I spent Christmas in Germany visiting son Nowlan and his wife, Danny. We traveled from Frankfurt to Heidelberg, Stuttgart, Munich, Bavaria, and back to Frankfurt. It was a fabulous trip! I recommend Germany if you have a mind to travel. It's clean, the trains run on time, the people speak English fairly well, and the landscape varies. Here are some photos from the trip.

Heidelberg castle and town. You must go there some day.

Nowlan looking out from the ancient castle.

We went to the famous Christmas markets in three cities. This was Stuttgart. Hot mulled wine (gluhwein) is so good.

Trout on a Stick in Stuttgart was my favorite meal.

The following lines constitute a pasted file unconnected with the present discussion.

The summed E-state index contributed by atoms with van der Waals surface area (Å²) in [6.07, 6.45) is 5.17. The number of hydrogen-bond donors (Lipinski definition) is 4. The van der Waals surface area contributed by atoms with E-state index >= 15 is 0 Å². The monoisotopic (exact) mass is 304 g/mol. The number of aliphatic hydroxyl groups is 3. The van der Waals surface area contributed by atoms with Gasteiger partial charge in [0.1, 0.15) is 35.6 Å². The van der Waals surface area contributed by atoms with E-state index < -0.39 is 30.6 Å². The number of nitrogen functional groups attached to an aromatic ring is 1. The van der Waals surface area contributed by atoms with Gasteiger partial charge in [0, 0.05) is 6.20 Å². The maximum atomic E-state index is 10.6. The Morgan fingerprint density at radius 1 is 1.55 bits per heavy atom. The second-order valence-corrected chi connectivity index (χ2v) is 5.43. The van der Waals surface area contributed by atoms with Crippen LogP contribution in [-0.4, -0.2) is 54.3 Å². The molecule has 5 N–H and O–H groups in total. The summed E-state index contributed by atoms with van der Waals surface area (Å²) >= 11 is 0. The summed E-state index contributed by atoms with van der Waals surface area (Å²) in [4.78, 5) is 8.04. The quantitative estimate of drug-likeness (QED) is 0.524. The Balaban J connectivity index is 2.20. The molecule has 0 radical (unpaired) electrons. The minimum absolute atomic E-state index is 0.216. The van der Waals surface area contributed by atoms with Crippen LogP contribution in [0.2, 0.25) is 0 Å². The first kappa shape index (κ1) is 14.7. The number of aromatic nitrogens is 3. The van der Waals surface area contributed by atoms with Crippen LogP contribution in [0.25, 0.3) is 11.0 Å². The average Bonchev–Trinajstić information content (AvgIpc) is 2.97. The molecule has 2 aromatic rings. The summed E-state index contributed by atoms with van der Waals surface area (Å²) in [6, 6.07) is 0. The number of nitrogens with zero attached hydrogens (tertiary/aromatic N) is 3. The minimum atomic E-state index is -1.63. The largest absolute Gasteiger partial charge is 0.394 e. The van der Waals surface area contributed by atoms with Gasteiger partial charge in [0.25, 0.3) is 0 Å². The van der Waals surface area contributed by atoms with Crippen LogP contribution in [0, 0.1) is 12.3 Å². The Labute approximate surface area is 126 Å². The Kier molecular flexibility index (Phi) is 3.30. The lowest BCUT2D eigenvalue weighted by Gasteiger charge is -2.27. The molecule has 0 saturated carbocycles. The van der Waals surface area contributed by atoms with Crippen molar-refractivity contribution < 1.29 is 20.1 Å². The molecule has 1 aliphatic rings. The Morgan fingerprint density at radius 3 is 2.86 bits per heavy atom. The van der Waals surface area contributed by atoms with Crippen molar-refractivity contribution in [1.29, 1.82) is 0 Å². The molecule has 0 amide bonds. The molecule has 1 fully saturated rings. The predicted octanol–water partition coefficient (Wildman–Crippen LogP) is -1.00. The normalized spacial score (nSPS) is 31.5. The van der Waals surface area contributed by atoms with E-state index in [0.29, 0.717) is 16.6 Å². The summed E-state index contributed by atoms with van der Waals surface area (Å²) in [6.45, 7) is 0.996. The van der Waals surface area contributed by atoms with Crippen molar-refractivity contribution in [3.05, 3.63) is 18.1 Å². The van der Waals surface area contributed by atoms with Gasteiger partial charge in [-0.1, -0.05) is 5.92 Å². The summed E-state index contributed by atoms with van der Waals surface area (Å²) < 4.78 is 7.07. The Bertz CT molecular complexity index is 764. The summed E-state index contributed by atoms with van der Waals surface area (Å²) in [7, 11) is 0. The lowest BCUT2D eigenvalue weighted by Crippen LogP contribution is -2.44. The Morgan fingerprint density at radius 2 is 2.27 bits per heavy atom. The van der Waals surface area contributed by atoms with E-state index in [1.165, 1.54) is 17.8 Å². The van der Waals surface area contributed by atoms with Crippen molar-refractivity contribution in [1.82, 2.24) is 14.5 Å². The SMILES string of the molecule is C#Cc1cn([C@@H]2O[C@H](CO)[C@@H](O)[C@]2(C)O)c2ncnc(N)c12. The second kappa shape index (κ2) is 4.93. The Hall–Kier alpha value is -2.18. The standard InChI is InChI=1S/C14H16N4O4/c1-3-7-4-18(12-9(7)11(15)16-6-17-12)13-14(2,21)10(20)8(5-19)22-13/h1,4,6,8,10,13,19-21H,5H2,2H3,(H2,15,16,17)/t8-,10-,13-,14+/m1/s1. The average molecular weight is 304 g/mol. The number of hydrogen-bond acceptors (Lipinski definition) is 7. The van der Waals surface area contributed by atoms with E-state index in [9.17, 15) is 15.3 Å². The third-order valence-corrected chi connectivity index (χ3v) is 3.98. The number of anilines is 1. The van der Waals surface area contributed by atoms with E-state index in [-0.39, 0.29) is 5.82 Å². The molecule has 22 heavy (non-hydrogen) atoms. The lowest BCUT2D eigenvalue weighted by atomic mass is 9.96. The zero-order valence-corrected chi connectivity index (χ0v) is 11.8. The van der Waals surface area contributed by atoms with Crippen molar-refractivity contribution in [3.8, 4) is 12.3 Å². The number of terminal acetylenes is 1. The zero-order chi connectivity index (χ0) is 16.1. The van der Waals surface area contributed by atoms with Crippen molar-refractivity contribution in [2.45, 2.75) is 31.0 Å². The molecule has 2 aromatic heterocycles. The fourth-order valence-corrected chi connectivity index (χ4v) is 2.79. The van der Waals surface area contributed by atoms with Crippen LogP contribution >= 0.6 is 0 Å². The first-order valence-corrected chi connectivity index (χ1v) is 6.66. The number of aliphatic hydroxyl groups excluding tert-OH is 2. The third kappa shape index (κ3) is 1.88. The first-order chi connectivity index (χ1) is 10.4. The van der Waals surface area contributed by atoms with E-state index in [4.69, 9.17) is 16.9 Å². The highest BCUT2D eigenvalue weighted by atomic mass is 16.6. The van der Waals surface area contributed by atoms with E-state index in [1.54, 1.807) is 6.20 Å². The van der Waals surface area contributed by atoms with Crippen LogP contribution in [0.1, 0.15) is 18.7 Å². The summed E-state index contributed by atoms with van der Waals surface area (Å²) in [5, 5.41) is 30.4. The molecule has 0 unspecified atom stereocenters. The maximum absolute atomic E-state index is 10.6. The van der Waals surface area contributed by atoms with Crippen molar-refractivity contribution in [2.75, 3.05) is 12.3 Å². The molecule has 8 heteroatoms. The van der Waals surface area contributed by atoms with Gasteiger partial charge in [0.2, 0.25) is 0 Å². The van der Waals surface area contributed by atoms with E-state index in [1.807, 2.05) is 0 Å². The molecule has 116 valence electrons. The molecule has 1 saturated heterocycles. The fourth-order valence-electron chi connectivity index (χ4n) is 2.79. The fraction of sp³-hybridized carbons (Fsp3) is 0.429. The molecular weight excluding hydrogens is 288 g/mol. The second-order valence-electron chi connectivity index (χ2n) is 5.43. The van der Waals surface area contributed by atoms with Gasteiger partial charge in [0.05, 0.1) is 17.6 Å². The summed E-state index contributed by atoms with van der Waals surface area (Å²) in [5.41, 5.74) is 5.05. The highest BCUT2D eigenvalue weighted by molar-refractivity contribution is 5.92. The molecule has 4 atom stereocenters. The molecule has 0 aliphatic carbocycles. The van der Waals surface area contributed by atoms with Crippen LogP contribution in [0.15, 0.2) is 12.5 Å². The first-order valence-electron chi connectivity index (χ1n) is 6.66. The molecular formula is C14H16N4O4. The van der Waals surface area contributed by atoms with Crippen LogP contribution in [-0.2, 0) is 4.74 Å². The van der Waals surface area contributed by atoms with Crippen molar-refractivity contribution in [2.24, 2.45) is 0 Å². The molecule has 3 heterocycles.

Nowlan and I at Neuschwanstein Castle in Bavaria, near the border of Austria.

View from the castle.

Inside the Theatiner Kirche Catholic church in Munich. Nowlan and I attended Christmas morning mass at the nearby Frauenkirche church, a larger and older, but less ornate church.

You do a lot of this in Germany.

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December 17, 2013

Wrapping up 2013 in wool

We sent the last 20 market lambs to auction on Saturday. They averaged 130 pounds and brought $1.58 a pound. That's double what lambs brought last year (which was a disaster). Our sheep were extremely healthy all year. We lost one lamb to coyotes, but that is nine less than the year before.

There are 79,500 sheep operations in the U.S., according to the USDA, making it the second largest livestock industry (based on number of operations) in the U.S., says Jeff Held, South Dakota State University Extension Sheep Specialist. We are happy to be a part!

Here are our ewes on a snowy day last week.